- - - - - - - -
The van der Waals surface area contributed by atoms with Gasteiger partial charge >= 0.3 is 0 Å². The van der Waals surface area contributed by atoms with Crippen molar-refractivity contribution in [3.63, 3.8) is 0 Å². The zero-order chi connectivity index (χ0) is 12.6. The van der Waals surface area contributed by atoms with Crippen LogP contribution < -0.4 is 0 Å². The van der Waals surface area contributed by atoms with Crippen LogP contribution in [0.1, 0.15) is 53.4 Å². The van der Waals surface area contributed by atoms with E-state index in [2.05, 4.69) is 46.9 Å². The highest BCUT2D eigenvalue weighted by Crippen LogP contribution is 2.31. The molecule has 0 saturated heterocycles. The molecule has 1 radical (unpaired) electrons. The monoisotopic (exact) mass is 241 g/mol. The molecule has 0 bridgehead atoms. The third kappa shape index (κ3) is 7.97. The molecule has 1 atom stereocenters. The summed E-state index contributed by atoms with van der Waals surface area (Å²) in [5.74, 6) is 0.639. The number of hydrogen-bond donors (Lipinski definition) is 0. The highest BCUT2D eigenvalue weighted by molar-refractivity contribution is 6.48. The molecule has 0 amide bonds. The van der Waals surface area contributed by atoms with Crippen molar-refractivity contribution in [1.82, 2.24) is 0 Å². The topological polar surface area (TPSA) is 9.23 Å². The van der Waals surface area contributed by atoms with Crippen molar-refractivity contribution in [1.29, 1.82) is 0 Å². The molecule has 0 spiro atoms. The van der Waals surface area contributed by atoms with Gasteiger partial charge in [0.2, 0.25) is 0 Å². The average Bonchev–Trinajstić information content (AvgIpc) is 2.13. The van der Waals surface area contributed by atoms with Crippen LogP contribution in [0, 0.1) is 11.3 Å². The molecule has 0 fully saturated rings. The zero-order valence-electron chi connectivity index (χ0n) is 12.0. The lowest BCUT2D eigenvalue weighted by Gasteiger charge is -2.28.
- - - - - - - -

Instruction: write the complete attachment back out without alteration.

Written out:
The van der Waals surface area contributed by atoms with Gasteiger partial charge >= 0.3 is 0 Å². The van der Waals surface area contributed by atoms with Crippen molar-refractivity contribution in [3.63, 3.8) is 0 Å². The zero-order chi connectivity index (χ0) is 12.6. The van der Waals surface area contributed by atoms with Crippen LogP contribution < -0.4 is 0 Å². The van der Waals surface area contributed by atoms with Crippen LogP contribution in [0.1, 0.15) is 53.4 Å². The van der Waals surface area contributed by atoms with E-state index in [2.05, 4.69) is 46.9 Å². The highest BCUT2D eigenvalue weighted by Crippen LogP contribution is 2.31. The molecule has 0 saturated heterocycles. The molecule has 1 radical (unpaired) electrons. The monoisotopic (exact) mass is 241 g/mol. The molecule has 0 bridgehead atoms. The third kappa shape index (κ3) is 7.97. The molecule has 1 atom stereocenters. The summed E-state index contributed by atoms with van der Waals surface area (Å²) in [5.74, 6) is 0.639. The number of hydrogen-bond donors (Lipinski definition) is 0. The highest BCUT2D eigenvalue weighted by molar-refractivity contribution is 6.48. The molecule has 0 amide bonds. The van der Waals surface area contributed by atoms with Crippen molar-refractivity contribution in [1.82, 2.24) is 0 Å². The topological polar surface area (TPSA) is 9.23 Å². The van der Waals surface area contributed by atoms with Crippen molar-refractivity contribution in [1.29, 1.82) is 0 Å². The molecule has 0 spiro atoms. The van der Waals surface area contributed by atoms with Gasteiger partial charge in [0.2, 0.25) is 0 Å². The average Bonchev–Trinajstić information content (AvgIpc) is 2.13. The van der Waals surface area contributed by atoms with Crippen LogP contribution in [0, 0.1) is 11.3 Å². The molecule has 0 fully saturated rings. The zero-order valence-electron chi connectivity index (χ0n) is 12.0. The lowest BCUT2D eigenvalue weighted by Gasteiger charge is -2.28.